News & Events

UI Student Wins Iowa City Design Contest From Afghanistan

Although winning the contest and having his design printed and sold on T-shirts at Iowa City’s Active Endeavors was accomplishment enough, Dustin Smart had a few more challenges than most entries.

In the midst of his six-month tour in Afghanistan, the United States Air Guard weapons specialist had to deal with poor Internet connections and the overall distance between him and Iowa City to submit his design.

“It didn’t take long to throw it together, to get an idea of what this shirt was going to be, but to send it home and back was the biggest trouble,” the 24-year-old said.

Smart’s winning entry, “Hawkeyes for the Planet,” portrays a tree design with foliage of Tiger Hawks and is available now.

Smart noted that the entire process of submitting and making the roughly five revisions for his design took about two weeks to complete. In a normal setting, he would have had it done in a day, Smart added.

Laura Heineman, Smart’s friend and coworker at University of Iowa Marketing and Design, was Smart’s main contact in Iowa City during the submission process, forwarding designs and providing feedback.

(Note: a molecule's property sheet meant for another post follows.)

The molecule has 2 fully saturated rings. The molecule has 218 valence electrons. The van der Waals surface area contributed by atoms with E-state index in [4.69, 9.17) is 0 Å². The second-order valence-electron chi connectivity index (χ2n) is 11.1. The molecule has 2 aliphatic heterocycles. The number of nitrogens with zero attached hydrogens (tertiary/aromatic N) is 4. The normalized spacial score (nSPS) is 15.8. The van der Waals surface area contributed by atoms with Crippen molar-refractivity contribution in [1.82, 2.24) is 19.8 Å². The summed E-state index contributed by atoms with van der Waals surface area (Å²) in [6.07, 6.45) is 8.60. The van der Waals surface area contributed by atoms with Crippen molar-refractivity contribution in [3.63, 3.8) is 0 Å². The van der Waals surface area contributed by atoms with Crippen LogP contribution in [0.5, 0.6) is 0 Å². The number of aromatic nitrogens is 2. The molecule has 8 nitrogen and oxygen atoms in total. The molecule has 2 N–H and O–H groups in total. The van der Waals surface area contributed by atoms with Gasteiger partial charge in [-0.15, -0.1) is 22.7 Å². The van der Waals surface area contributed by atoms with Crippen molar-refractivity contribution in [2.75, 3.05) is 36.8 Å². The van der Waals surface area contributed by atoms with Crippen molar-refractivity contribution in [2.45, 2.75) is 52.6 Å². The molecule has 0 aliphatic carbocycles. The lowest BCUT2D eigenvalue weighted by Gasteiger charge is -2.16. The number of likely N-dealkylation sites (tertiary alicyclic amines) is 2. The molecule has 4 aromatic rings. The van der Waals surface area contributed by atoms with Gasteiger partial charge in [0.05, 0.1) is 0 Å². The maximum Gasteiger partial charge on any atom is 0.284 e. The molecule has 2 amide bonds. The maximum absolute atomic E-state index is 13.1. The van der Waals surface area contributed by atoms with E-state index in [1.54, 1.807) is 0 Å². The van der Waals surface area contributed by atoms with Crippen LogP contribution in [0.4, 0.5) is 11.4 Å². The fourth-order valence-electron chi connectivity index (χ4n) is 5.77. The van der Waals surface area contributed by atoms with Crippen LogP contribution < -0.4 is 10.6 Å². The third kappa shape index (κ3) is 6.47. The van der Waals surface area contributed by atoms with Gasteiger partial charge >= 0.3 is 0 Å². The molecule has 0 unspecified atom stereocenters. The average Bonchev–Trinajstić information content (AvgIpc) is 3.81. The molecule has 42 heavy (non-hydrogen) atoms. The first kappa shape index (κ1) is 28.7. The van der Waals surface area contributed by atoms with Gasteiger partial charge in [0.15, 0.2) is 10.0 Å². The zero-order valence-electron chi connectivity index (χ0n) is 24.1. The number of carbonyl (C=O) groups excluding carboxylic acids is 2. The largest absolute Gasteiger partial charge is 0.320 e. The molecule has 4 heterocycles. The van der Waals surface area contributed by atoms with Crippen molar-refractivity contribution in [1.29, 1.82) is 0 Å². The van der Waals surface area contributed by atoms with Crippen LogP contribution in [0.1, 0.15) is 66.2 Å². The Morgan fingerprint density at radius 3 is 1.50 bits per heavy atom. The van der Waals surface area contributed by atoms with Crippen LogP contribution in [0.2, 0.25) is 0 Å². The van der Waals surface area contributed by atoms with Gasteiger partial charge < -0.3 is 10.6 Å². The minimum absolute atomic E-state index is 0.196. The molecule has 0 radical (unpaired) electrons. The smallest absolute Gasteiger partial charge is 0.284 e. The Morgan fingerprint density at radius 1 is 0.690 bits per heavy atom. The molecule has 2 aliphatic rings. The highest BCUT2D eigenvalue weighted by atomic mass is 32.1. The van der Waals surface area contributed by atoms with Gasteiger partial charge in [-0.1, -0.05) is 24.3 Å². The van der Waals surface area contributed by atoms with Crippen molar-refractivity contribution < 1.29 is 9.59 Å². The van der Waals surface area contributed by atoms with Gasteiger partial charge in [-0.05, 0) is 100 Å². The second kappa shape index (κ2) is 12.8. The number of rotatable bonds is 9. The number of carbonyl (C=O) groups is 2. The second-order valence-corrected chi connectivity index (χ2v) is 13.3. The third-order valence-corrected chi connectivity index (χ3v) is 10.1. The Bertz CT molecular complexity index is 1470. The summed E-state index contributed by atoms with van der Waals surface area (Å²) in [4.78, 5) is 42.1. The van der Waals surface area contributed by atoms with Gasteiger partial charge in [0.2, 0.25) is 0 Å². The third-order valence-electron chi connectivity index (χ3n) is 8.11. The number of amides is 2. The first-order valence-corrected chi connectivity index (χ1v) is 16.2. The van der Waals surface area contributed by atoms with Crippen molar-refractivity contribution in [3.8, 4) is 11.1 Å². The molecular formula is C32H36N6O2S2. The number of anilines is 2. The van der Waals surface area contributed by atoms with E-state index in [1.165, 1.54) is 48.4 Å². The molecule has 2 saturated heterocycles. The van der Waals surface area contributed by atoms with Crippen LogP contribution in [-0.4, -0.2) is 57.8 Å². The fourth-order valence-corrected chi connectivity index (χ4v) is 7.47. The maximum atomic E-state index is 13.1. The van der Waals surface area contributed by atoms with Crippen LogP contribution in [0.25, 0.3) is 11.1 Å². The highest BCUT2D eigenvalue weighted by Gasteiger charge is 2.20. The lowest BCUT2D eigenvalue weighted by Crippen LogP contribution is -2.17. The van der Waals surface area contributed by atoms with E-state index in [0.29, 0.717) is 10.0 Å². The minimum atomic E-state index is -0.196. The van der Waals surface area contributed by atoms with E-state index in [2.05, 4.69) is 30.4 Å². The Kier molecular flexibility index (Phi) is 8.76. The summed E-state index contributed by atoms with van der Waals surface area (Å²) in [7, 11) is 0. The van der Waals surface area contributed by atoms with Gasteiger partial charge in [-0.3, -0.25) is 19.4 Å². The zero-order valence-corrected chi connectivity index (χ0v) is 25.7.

The final email contained a picture, Smart said.

“I got an email from Laura and attached was a photo of the shirt on a mannequin in the store, and she said, ‘It won,’” Smart said Friday.

Although only the third year of the competition, Active Endeavors manager Dave Nerad said Smart’s design has been very successful, selling more than 40 shirts since hitting the store floor April 12.

“This is by far the strongest so far,” Nerad said. “I think this thing has a lot of legs to it.”

Active Endeavors owner Mark Weaver said the contest, which awards the winner a $50 store gift card, also raises money for the environment.

For every one of Smart’s $19.99 organic cotton shirts sold, Active Endeavors will donate $5 to Johnson County Heritage Trust, a local nonprofit organization committed to the preservation and enjoyment of natural areas within the county.

Outerwear company Patagonia also has offered to donate $10 to the nonprofit for every article of footwear sold at the store during Earth Month, which Active Endeavors has pledged to match with an additional $10.

“At the end of the season, it’s a nice check to a great cause,” Nerad said.

For Smart, the biggest personal payoff is seeing his work in public.

“I definitely like seeing it in the stores, and I can’t wait to walk down the street here and see someone wear the shirt and I can say, ‘I made that,’” he said. “That’s what I really want.”


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